If you asked most people to describe an addict, they’d paint a dark portrait of a furtive heroin or meth addict in an urban street corner setting. But as deaths form drug overdoses outpace motor-vehicle related deaths in state after state, today’s addict is more likely the face of your suburban neighbor, your soccer Mom sister-in-law, or your best employee. The street corner has been replaced by the medicine cabinet. And the modern pusher is more likely to be a friend, a relative or a workers comp physician.
Seemingly every day, states are issuing new reports about this rapidly escalating problem:

  • Overdose deaths are now the top cause of accidental deaths in Ohio. “In 2010, 1,544 Ohioans died from “unintentional drug poisoning” (overdose). That’s more than four a day, up from less than one a day in 1999.” According to Tulsa World, drug overdoses now kill more Oklahomans than motor vehicle accidents — an average of two per day.. The state “…was ranked the No. 1 state in the nation in prescription painkiller abuse last year. They underscore a new reality for law enforcement authorities, health care professionals and public policymakers.”
  • Prescription drug dependence is deemed epidemic in East Central Indiana – Since 2009, the drugs have contributed to more than 75 deaths in Delaware and Henry counties alone.
  • Florida is cracking down on pill mills – “Last year [2010], seven people died in Florida each day from prescription drug overdoses, a nearly 8 percent increase from 2009. This is far more than the number who died from illegal drugs, and the figure is not expected to drop much this year.”
  • Report: Kentucky sixth in nation for overdose deaths. “”The last couple of years overdose deaths have outpaced motor vehicle accidents as the leading cause of accidental death in Kentucky.”

A Centers for Disease Control Report — Saving Lives and Protecting People: Prevention of Prescription Painkiller Overdoses — paints a grim national picture. Overdoses of prescription painkillers have more than tripled in the past 20 years, leading to 14,800 deaths in the United States in 2008. Emergency department visits for prescription painkiller abuse or misuse have doubled in the past 5 years to nearly half a million.

What’s causing this alarming epidemic? The Ohio report cited above says that part of the reason is that we are “swimming in opiates in all forms” and points to several factors: a shift in the philosophy toward pain management, the huge volume of direct marketing of drugs to consumers, the increase in avaialable varieties of opioid pain killers on the market, and the funneling of prescription pain killers for non-prescription use.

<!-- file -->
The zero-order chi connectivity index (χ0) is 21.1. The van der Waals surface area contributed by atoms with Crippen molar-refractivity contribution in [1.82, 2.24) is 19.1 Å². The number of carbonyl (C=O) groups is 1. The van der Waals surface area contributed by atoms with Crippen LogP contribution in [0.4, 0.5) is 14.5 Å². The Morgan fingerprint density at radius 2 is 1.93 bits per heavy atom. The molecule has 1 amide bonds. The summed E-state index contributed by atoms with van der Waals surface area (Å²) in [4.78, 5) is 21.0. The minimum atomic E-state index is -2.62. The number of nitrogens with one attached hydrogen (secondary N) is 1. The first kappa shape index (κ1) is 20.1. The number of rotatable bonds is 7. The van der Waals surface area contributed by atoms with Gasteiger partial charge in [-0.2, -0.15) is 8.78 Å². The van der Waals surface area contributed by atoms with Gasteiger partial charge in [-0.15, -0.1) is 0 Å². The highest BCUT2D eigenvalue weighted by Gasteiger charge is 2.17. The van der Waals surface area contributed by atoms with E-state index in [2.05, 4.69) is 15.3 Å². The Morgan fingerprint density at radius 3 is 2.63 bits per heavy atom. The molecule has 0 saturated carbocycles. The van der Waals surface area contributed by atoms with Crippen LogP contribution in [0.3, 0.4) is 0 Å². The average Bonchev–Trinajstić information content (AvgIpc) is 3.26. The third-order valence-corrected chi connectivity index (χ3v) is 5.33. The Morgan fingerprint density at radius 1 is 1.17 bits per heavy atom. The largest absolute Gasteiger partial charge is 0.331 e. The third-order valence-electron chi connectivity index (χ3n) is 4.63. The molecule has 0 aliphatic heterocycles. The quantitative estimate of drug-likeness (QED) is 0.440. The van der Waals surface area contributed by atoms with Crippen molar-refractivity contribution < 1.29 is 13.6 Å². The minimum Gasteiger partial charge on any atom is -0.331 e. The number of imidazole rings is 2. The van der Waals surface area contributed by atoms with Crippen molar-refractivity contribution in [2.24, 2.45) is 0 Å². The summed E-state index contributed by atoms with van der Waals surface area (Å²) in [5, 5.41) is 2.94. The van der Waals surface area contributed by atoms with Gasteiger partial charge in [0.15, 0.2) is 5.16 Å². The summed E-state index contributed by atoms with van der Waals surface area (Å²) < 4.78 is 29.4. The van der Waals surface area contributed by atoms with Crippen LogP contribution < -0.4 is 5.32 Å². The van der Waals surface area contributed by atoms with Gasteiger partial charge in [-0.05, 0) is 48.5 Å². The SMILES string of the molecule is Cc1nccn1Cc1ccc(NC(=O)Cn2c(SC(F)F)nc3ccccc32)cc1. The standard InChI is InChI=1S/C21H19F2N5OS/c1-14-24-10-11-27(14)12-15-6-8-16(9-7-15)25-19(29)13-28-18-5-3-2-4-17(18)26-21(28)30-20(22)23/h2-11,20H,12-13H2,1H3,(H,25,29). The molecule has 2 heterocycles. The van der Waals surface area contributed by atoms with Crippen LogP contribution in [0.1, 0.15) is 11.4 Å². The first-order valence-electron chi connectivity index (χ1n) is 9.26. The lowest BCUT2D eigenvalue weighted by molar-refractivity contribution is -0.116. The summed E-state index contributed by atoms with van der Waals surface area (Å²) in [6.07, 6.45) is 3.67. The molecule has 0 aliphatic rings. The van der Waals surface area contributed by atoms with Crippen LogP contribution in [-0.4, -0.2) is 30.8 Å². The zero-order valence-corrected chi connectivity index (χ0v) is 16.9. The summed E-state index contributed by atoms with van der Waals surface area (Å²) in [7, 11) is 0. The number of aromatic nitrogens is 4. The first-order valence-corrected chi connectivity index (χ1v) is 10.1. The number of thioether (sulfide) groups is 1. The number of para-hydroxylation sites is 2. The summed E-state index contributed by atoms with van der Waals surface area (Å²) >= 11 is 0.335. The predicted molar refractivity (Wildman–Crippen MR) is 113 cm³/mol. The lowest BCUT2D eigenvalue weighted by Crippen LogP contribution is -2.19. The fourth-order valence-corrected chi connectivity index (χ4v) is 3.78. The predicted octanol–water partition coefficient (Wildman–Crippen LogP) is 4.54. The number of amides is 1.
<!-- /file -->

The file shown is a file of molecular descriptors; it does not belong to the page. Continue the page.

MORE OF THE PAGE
The Work Comp Connection

At least part of the problem may be one that you as an employer are financing. In workers comp, narcotics now account for about $1.4 billion, or a quarter of the annual drug spend. First, there is the increased reliance on narcotics. Workers with musculo-skeletal injuries are being treated with opiates once reserved for cancer patients. This might be partly attributable to the fact that drugs are generally reimbursed at a higher rate under workers comp than under group health. And there are few user disincentives to curb abuse under workers comp. Under group health, an insured is paying part or all of prescription drug costs, but under workers comp, the employer foots the entire bill. Finally, the payer – which is you (usually through your insurer or TPA) – is all too often asleep at the wheel. Physician prescribing must be carefully monitored.

At Managed Care Matters, industry expert Joe Paduda offers a post about how much opioids will really cost you. He suggests steps that payers must take:

Payers must work with their PBMs (Pharmacy Benefit Mangers) to dramatically reduce their exposure. This requires both parties to:
a) identify long-term users,
b) mine their data to determine which claimants may be abusing/misusing/diverting and involve SIU where appropriate,
c) channel appropriate claimants to addiction screening, allocate the resources necessary for weaning and recovery and recognize this will include behavioral therapy will find they can.


ESI Employee Assistance Program can help address employees with substance abuse issues – whether problems stem from illicit or prescribed drugs, or any combination of drugs and alcohol abuse. We also offer Drug Free Workplace and D.O.T. compliance programs.


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